Sanitary, High-Quality Automation Technology for Food Packaging Equipment

Automation in the food industry has evolved greatly over the years. Long gone are the days when a lack in climate, temperature, and clean processing conditions leading to dangerous outbreaks of severe foodborne illnesses or spoiled products was common. However, despite our advanced technology, knowledge of diseases, and ability to control distribution systems, there are still some instances when a lapse in quality along the food processing line has led to illness and even death in some communities. Because our food industry is vast, it’s critical that everyone working to farm, ship, process, package, and distribute products meets high standards for hygiene and safety. At Forpak, we support global food safety with innovative solutions to automating food packaging equipment for the bakery, meat, and pizza industries. Our production equipment provides automated systems for sorting, laning, transferring, stacking, conveying, and discrepant product rejection. We also work with clients to design and build custom solutions that can be seamlessly integrated into existing production systems.

Food Packaging Equipment

For any kind of food packaging equipment, safety and quality comes from increased automation systems that can be subject to frequent sanitation. The greater a machine can be automated, the lower the risk of human error, contamination, or worker injury. Automated systems also work faster, more precisely, and with lower long-term costs than manual production.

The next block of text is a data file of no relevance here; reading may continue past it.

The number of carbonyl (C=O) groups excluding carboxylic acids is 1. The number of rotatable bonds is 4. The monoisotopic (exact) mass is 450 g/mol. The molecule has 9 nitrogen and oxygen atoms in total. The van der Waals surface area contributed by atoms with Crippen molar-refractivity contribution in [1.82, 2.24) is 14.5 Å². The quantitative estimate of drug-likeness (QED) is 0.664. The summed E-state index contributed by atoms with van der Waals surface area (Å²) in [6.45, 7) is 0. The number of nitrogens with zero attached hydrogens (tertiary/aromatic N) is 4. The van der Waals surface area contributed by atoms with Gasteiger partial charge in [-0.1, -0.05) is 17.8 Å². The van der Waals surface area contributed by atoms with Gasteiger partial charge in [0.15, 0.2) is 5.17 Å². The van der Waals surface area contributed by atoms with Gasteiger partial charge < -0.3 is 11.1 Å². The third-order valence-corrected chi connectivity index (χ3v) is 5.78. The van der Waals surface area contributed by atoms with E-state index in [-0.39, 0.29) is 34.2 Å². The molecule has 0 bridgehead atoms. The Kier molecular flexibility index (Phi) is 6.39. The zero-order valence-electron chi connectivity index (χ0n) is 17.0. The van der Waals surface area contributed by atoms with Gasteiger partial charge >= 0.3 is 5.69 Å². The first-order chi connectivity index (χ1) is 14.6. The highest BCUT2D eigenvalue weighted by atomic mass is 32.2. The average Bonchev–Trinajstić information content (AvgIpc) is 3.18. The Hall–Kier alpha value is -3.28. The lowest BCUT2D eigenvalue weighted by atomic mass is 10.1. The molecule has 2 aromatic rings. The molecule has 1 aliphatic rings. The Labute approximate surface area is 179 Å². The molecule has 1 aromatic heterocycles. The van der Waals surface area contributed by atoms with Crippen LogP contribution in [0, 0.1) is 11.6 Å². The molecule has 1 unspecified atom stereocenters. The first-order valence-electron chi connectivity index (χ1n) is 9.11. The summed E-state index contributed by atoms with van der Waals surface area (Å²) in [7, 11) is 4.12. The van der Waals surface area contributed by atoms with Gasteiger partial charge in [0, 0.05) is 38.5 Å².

Improve Quality

Forpak incorporates Rockwell Automation’s Allen Bradley control systems and NEMA 4X rated electrical enclosures into our equipment. These features improve quality and sanitation for all our customers.

Allen Bradley Controls:

Rockwell’s programmable logic controllers (PLC) and programmable automation controllers (PAC) offer micro- to large-scale precision-based processing. These controllers are programmed through industry leading software programs, including Studio 5000 and FactoryTalk View ME. With Allen Bradley controllers, our food packing systems can move products rapidly down the production line while analyzing damage or other issues at reject points. Customers can trust Forpak equipment to increase their production speeds and improve the quality of every step in the process.

NEMA 4X Rated Enclosures:

Controllers and other electronics installed in Forpak designs are all protected with NEMA 4X rated enclosures, which are built with corrosion resistant materials, including stainless steel and aluminum. They are sealed to protect electrical systems from dust, rain, splashing water, hose-directed spray, ice, and other foreign objects. This means they have full washdown capabilities for routine equipment sanitation. They also provide visual access to controls and screens with viewports when needed.

All our equipment utilizes Allen Bradley controls and NEMA 4X rated enclosures for maximum quality and efficiency in an automated production line. To learn more about the automation tools we incorporate into our food packaging equipment, contact Forpak at (612) 419-1948 or You can also request more information online today or request a quote to get started with us today.

Part 2: Numerical Control Systems and the History of CNC Machining